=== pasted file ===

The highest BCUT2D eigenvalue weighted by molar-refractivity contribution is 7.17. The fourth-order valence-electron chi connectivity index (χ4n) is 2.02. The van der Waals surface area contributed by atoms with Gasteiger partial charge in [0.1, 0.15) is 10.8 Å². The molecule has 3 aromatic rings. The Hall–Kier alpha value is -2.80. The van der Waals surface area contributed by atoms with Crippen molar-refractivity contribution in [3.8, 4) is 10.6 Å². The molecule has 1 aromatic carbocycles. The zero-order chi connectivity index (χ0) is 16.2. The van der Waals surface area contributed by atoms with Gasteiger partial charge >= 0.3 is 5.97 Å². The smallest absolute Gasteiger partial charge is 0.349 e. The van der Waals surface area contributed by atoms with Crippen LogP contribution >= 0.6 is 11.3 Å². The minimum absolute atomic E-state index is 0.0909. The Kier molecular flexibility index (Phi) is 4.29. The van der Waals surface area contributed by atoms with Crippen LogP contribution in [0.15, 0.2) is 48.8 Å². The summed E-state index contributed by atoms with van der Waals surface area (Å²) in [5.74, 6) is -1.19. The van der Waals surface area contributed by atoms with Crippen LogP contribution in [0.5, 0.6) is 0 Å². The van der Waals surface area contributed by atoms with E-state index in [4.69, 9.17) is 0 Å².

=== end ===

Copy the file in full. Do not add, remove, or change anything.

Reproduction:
The highest BCUT2D eigenvalue weighted by molar-refractivity contribution is 7.17. The fourth-order valence-electron chi connectivity index (χ4n) is 2.02. The van der Waals surface area contributed by atoms with Gasteiger partial charge in [0.1, 0.15) is 10.8 Å². The molecule has 3 aromatic rings. The Hall–Kier alpha value is -2.80. The van der Waals surface area contributed by atoms with Crippen molar-refractivity contribution in [3.8, 4) is 10.6 Å². The molecule has 1 aromatic carbocycles. The zero-order chi connectivity index (χ0) is 16.2. The van der Waals surface area contributed by atoms with Gasteiger partial charge >= 0.3 is 5.97 Å². The smallest absolute Gasteiger partial charge is 0.349 e. The van der Waals surface area contributed by atoms with Crippen LogP contribution >= 0.6 is 11.3 Å². The minimum absolute atomic E-state index is 0.0909. The Kier molecular flexibility index (Phi) is 4.29. The van der Waals surface area contributed by atoms with Crippen LogP contribution in [0.15, 0.2) is 48.8 Å². The summed E-state index contributed by atoms with van der Waals surface area (Å²) in [5.74, 6) is -1.19. The van der Waals surface area contributed by atoms with Crippen LogP contribution in [0.5, 0.6) is 0 Å². The van der Waals surface area contributed by atoms with E-state index in [4.69, 9.17) is 0 Å².